Medical Marijuana Confusion Causing Problems?

Medical Marijuana Confusion Causing Problems?

While 23 states and the District of Columbia have approved marijuana for medical use – and the momentum for more states approving it appears to be building – there’s a backlash in Montana. The Washington Post filed this story that indicates the use of medical marijuana in the Treasure State is under siege.

While it’s surprising what’s happening in Montana, given that the momentum toward expanded medical marijuana use appears to be accelerating nationally, the rules for it still vary from state to state. The USA Today has a story out talking about that very topic.

This confusion is not being helped by the federal government – at all. Because marijuana remains a Schedule 1 drug, federal agencies do not offer any guidance or medical protocol for state medical marijuana programs.

FDA approval of marijuana would require “carefully conducted studies (clinical trials) in hundreds to thousands of human subjects to determine the benefits and risks of a possible medication,” according to the National Institute on Drug Abuse. Of course, those studies by and large aren’t happening because of the federal designation. The lack of science frustrate leaders in the treatment of pain.

“It is long past time that we do more serious scientific research into the medicinal efficacy of marijuana,” Daniel S. Bennett, M.D., CEO of the National Pain Foundation told us recently. “Anecdotal evidence that marijuana helps in chronic pain conditions has been mounting. The DEA’s monopoly on research supply is hurting science and perhaps by extension, many of the 100 million chronic pain patients in the U.S.”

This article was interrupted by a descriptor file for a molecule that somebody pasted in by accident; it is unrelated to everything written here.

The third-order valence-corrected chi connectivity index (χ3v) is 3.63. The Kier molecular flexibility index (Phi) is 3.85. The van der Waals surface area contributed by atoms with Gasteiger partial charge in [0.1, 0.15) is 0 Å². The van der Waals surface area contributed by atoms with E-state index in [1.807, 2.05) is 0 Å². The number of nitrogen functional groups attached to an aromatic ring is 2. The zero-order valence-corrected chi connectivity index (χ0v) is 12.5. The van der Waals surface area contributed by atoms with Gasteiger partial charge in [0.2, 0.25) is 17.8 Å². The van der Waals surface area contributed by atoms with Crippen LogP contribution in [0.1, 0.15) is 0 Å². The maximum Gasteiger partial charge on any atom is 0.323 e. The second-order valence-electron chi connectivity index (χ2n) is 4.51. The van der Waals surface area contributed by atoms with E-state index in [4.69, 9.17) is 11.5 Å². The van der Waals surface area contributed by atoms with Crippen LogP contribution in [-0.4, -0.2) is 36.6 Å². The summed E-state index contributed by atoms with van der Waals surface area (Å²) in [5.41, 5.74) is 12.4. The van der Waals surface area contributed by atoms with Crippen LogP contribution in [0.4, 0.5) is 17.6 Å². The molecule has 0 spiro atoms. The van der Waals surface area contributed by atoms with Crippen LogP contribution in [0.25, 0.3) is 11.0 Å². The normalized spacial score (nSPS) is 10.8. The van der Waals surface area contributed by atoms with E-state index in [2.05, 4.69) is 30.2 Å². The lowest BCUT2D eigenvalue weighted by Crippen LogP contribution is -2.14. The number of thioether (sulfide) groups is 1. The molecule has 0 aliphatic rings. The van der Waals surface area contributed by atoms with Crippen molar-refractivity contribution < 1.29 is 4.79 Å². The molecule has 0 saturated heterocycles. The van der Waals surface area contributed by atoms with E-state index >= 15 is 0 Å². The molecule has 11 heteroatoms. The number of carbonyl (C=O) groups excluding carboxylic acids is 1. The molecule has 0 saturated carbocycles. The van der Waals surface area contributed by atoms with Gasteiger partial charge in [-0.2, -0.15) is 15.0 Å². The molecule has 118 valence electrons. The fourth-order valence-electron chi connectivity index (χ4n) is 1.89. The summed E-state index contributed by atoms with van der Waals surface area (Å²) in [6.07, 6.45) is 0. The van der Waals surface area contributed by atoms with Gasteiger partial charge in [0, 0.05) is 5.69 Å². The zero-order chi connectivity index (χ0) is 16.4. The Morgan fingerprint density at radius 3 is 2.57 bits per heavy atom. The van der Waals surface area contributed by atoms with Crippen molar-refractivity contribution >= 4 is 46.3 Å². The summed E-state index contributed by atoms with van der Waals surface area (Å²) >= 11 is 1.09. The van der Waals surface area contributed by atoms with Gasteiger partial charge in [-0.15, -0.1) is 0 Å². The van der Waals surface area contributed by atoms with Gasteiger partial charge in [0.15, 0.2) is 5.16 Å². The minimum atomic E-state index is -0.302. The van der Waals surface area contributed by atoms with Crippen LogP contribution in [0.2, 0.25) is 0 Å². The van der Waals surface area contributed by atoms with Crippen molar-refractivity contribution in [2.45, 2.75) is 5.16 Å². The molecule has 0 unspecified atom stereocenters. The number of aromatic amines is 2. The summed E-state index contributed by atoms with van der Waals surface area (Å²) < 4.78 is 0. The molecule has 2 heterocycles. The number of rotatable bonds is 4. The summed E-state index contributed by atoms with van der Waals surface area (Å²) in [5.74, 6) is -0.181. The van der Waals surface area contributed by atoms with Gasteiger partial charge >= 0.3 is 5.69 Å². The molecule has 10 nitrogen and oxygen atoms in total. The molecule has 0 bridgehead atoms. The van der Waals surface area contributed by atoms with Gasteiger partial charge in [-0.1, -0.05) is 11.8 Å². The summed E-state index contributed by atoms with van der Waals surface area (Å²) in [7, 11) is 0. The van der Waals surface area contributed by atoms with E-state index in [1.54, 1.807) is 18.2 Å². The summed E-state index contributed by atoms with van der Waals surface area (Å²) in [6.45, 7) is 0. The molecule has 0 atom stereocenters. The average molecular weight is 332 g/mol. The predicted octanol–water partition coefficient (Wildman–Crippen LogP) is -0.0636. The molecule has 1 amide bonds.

The National Conference of State Legislatures approved a resolution supporting the amendment of the Controlled Substances Act and other federal laws to explicitly allow states to set their own marijuana and hemp policies without federal interference.

Marijuana possession, cultivation, and sales are illegal under federal law, but the Department of Justice has indicated that it will not allocate resources toward enforcing federal marijuana laws in cases involving individuals or businesses that are acting in compliance with state laws.

In addition to states that have approved medical marijuana,  four states – Alaska, Colorado, Oregon, and Washington – have adopted laws that make marijuana legal for adults and regulate it similarly to alcohol. And more states, notably California, are expected to vote for legalization of marijuana, not medical use – but outright legalization.